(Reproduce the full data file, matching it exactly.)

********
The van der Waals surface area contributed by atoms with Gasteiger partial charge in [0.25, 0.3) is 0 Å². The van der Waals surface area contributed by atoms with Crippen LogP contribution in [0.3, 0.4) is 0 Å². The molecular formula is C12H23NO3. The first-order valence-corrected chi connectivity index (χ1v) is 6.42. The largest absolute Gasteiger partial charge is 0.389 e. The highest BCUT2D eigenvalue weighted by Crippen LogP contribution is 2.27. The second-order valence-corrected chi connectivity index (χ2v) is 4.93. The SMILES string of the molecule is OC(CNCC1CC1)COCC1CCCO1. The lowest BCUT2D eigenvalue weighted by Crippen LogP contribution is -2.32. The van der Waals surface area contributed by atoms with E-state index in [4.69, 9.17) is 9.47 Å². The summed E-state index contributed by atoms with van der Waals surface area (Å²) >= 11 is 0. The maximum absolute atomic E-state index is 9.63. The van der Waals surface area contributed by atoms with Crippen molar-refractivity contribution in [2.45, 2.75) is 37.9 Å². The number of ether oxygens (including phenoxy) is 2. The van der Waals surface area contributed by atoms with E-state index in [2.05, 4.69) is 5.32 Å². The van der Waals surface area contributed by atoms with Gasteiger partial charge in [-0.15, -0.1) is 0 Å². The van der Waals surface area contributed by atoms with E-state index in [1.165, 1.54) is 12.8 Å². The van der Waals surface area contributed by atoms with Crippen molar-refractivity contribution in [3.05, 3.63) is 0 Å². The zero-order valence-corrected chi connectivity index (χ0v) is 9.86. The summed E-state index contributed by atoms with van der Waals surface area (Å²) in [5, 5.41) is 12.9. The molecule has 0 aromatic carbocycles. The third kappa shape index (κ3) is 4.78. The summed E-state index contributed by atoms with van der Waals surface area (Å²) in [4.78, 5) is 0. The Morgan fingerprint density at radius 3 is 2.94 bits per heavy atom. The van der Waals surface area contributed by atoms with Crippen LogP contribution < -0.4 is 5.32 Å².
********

The van der Waals surface area contributed by atoms with Gasteiger partial charge in [0.25, 0.3) is 0 Å². The van der Waals surface area contributed by atoms with Crippen LogP contribution in [0.3, 0.4) is 0 Å². The molecular formula is C12H23NO3. The first-order valence-corrected chi connectivity index (χ1v) is 6.42. The largest absolute Gasteiger partial charge is 0.389 e. The highest BCUT2D eigenvalue weighted by Crippen LogP contribution is 2.27. The second-order valence-corrected chi connectivity index (χ2v) is 4.93. The SMILES string of the molecule is OC(CNCC1CC1)COCC1CCCO1. The lowest BCUT2D eigenvalue weighted by Crippen LogP contribution is -2.32. The van der Waals surface area contributed by atoms with E-state index in [4.69, 9.17) is 9.47 Å². The summed E-state index contributed by atoms with van der Waals surface area (Å²) >= 11 is 0. The maximum absolute atomic E-state index is 9.63. The van der Waals surface area contributed by atoms with Crippen molar-refractivity contribution in [2.45, 2.75) is 37.9 Å². The number of ether oxygens (including phenoxy) is 2. The van der Waals surface area contributed by atoms with E-state index in [2.05, 4.69) is 5.32 Å². The van der Waals surface area contributed by atoms with Gasteiger partial charge in [-0.15, -0.1) is 0 Å². The van der Waals surface area contributed by atoms with E-state index in [1.165, 1.54) is 12.8 Å². The van der Waals surface area contributed by atoms with Crippen molar-refractivity contribution in [3.05, 3.63) is 0 Å². The zero-order valence-corrected chi connectivity index (χ0v) is 9.86. The summed E-state index contributed by atoms with van der Waals surface area (Å²) in [5, 5.41) is 12.9. The molecule has 0 aromatic carbocycles. The third kappa shape index (κ3) is 4.78. The summed E-state index contributed by atoms with van der Waals surface area (Å²) in [4.78, 5) is 0. The Morgan fingerprint density at radius 3 is 2.94 bits per heavy atom. The van der Waals surface area contributed by atoms with Crippen LogP contribution < -0.4 is 5.32 Å².